What if the Obama Administration Treated Detroit like Wall Street?


Why the tough love for Detroit and kid gloves for Wall Street? Wall Street has bought its gentle treatment through a long-term investment in Washington.

What if the Obama administration treated the auto industry like Wall Street?

There’d be no talk of potential bankruptcy, no firing of executives, no demands to shed failing subsidiaries, no demands for honest accounting, no insistence that creditors share some of the companies’ pain. And we certainly wouldn’t hear about re-writing contracts, heretofore described as sacrosanct.

Instead, we’d be hearing about a scheme to get private sector players "now sitting on the sidelines" to invest in absorbing the auto industry’s excess capacity.

We’d see the Treasury Department announcing a Public-Private Investment Plan to tap hedge funds’ pools of capital and expertise to create demand for autos that GM and Chrysler could manufacture but are presently unable to sell at a satisfactory price. These excess cars would be called "legacy assets" (the euphemism for failing mortgage-related securities, more widely called "toxic").

If the plan really paralleled Treasury Secretary’s Timothy Geithner’s proposal for dealing with Wall Street’s toxic assets, it would "incentivize" the hedge funds to buy up hundreds of thousands or millions of cars, and hold them for later sale, when the overall economy improves. The idea would be that the private investors may be willing to pay a price below the list price, but above the price at which GM and Chrysler could actually sell their excess cars right now — a price high enough to help GM and Chrysler.

What would be the incentive for the private investors to take this gamble? The government would offer to contribute $13 for every dollar contributed by the hedge funds. Thus, an investor could spend $1 billion to buy cars — bought well below sticker price — while paying only $71 million out of pocket.

With that kind of deal, it’s possible the private investors would pay enough to help GM and Chrysler. In doing so, they would be taking on enormous risk — they would be betting that they someday could sell the cars for more than $1 billion — but if they couldn’t … well, taxpayers would bear all of the losses except for the $71 million.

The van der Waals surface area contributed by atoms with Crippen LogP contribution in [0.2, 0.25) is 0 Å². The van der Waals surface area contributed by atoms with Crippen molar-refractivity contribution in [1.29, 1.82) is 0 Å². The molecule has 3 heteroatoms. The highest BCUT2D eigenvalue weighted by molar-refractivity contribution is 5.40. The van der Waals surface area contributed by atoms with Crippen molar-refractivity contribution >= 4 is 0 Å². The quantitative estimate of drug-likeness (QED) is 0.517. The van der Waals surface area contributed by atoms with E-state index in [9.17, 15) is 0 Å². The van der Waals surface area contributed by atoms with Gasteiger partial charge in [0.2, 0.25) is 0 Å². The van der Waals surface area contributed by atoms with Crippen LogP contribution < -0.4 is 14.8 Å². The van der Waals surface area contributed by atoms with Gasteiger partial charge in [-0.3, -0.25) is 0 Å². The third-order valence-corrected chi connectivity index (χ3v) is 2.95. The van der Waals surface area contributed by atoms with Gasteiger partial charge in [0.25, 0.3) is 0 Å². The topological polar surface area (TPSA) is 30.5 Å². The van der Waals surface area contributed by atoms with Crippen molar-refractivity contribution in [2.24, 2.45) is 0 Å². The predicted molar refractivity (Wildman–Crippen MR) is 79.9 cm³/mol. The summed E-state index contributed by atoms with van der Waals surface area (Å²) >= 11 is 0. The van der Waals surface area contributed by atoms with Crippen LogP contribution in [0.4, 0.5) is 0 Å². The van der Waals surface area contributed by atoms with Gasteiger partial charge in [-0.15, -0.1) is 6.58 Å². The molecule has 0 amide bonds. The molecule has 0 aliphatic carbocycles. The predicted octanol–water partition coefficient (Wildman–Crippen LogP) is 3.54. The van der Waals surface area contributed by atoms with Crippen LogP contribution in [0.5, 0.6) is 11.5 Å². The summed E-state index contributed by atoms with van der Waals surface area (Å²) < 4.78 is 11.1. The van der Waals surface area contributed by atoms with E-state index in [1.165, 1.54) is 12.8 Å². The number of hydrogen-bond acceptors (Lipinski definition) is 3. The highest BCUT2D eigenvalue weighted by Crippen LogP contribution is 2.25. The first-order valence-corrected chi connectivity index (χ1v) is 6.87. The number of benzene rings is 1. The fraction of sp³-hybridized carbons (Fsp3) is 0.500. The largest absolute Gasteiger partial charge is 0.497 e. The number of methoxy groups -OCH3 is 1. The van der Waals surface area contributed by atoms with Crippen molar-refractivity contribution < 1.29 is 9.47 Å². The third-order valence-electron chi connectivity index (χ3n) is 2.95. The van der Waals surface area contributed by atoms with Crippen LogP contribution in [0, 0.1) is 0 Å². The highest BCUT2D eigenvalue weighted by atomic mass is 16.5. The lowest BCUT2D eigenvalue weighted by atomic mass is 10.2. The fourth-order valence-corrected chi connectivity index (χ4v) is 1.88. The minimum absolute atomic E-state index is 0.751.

Does this sound crazy?

It is.

The Treasury plan for the banks’ toxic assets is impossibly complex, but its core feature is a massive, disguised taxpayer subsidy to Wall Street (Jeffrey Sachs of Columbia University roughly estimates the giveaway component as $276 billion, based on realistic assumptions about the risks embedded in buying the assets).

The Geithner plan for the banks contrasts starkly with the very tough and hard-headed approach taken by the Obama administration to the automakers.

The administration’s response to the automakers is deeply flawed. It should be faulted for continuing to demand still-more givebacks from unionized workers; for focusing too much on short-to-medium term results and not enough on investments in fuel efficiency and transformative technologies; and for threatening the use of bankruptcy, a move which would undermine efforts to direct the companies to major investments in R&D and sustainable technologies. These are very major problems.

But the overall approach is right in asserting: If the taxpayers are going to provide tens of billions in supports, then they have the right to make demands on the beneficiaries. They should demand the firing of CEOs who drove firms into insolvency. They should demand specific plans for transformation. They should demand creditors accept some of the cost of insolvency.

Why the tough love for Detroit and kid gloves for Wall Street? You can make up whatever story you like about the systemic importance of the financial sector as compared to auto manufacturing, but it is utterly uncompelling — especially as we move out of the phase of acute crisis and into chronic economic downturn.

There’s just no escaping that Wall Street has bought its gentle treatment through a long-term investment in Washington, the effect of which goes far beyond any specific policy. At the Treasury Department, they understand the point of view of Wall Street — there is a unity of culture between top officials at Treasury and Wall Street, not least because the decision makers at Treasury so often come from Wall Street. Treasury Department officials can’t imagine themselves in the shoes of auto executives, let alone auto workers.

The administration’s plan for the auto industry is deeply flawed, but at least it has the right attitude. Quick consideration of what it would like if the government treated Detroit like Wall Street shows how ridiculous the idea is.

What everyone should be asking is, What would it look like if the government treated Wall Street like Detroit? And, why isn’t that happening?
 

Robert Weissman is editor of the Washington, D.C.-based Multinational Monitor, and director of Essential Action.

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